I’ve decided to try out a new series called Weekend Warrior. It features highlights, hotspots, and recommendations from my weekend trips for those of you who only have a weekend to spend traveling and need help figuring out the details. Stay tuned for many more!
The Canary Islands are one of Spain’s exotic gems. Located closer to North Africa than Spain itself, the Canary Islands don’t feel like they are a part of Spain at all. The Spanish language sounds much different from the mainland and the climate is more tropical on these islands of volcanic origin. The Canary Islands were of great interest to me for a long time. I’d heard the islands are reminiscent of Hawaii, a place I’d love to visit one day. I really wanted to explore the sand dunes, pure nature, and beaches that they had to offer. With affordable flights only traveling to the two main islands – Gran Canaria and Tenerife – over the weekend, I chose to unearth Gran Canaria.
Las Palmas de Gran Canaria
Las Palmas is a cute little city with colorful buildings that reminded me more of South America than Europe. The main beach, Playa de las Canteras showcases beautiful sunsets, surfing, and views of the island’s mountains. For the duration of my weekend getaway, I rented an apartment in the quiet and peaceful islet of Las Palmas. It was secluded, which made for some fun wandering through the small streets, but a far walk from the center of the city and the beach. Accommodation closer to the beach would be much more convenient.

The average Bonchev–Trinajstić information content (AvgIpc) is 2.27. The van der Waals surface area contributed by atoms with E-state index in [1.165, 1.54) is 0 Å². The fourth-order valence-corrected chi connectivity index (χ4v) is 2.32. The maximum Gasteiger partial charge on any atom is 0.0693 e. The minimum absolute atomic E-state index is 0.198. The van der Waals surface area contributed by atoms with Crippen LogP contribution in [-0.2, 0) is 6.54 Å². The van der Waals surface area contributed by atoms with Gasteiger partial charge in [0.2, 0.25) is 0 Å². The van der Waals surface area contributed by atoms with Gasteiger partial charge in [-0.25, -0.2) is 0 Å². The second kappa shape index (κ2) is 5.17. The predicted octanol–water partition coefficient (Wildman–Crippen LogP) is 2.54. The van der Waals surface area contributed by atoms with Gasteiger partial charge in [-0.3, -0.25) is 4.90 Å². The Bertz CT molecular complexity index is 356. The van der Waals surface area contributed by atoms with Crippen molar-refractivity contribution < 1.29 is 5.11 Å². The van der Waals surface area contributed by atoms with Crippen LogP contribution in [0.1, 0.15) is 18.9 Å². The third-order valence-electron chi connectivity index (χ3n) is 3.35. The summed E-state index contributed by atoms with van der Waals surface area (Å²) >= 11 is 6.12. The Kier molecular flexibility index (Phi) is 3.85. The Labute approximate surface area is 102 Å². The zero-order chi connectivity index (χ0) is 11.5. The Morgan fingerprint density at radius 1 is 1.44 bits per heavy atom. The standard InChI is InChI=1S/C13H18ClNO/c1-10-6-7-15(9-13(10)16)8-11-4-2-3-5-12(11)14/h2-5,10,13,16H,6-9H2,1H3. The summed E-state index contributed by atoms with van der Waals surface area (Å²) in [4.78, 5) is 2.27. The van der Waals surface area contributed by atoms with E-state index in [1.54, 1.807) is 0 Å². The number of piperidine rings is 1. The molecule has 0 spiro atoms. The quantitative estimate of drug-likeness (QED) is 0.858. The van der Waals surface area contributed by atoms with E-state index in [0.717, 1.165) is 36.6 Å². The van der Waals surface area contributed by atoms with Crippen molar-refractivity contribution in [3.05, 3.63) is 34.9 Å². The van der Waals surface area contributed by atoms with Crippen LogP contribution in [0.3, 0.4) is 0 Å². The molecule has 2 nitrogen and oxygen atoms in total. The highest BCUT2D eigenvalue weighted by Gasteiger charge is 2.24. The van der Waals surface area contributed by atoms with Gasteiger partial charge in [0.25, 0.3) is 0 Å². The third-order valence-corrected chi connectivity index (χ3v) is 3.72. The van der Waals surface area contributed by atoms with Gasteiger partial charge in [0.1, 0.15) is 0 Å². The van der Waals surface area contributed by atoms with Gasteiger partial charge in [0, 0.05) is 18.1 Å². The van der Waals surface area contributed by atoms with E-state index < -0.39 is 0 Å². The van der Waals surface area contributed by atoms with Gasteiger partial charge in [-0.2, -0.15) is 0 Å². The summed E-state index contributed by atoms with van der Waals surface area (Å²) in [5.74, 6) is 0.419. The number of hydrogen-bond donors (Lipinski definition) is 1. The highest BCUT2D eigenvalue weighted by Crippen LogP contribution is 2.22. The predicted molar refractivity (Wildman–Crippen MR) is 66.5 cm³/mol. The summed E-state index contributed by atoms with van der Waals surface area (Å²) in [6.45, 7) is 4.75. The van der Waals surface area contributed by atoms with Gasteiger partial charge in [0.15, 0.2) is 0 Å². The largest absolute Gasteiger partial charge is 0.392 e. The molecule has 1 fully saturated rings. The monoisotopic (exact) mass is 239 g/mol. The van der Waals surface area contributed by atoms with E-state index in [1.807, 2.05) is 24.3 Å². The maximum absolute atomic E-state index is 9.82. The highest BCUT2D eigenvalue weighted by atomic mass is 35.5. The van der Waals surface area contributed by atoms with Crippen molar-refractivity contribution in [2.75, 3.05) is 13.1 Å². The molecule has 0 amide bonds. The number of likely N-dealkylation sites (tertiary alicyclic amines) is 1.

Aside from the beach and a main shopping street much like all the others I’ve see in Spain’s large cities, it disappointed me that there wasn’t much to do around Las Palmas. It’s a hotspot for the retirement crowd and I could see the appeal. It’s relaxed and quiet without much of a nightlife that I could see, but the beachfront landscape is stunning.
The weather in the north of the island is cloudy and windy for the most part. Every time I went to the beach, I was freezing in my bikini, but when I was walking around, it was hot. Sigh. Surfing is popular, however, and if I were to visit Las Palmas again I’d definitely suit up and hit the waves! Just watching the surfers was exhilarating and made me envious.
Maspalomas, in the south of Gran Canaria, is much warmer than Las Palmas. Though the waves are nonexistent, it’s a hugely popular destination for tourists. People flock to Maspalomas to see the sand dunes, called the Dunas de Maspalomas. This natural, small section of dunes close to the beach is very interesting because:
- The view of sand dunes that meet the ocean is a sight not seen everyday. After spending two nights in the Sahara Desert in Morocco, I was really looking forward to seeing sand dunes again. Visiting deserts twice in one month got me way too excited!
- The nude beach is just behind the sand dunes. I saw way too much of way too many people. I was more baffled at the number of people lounging naked directly on the sand without a towel than the actual nudity. Wouldn’t that be uncomfortable? (Rhetorical question, please don’t send me your first hand accounts of nude sunbathing!)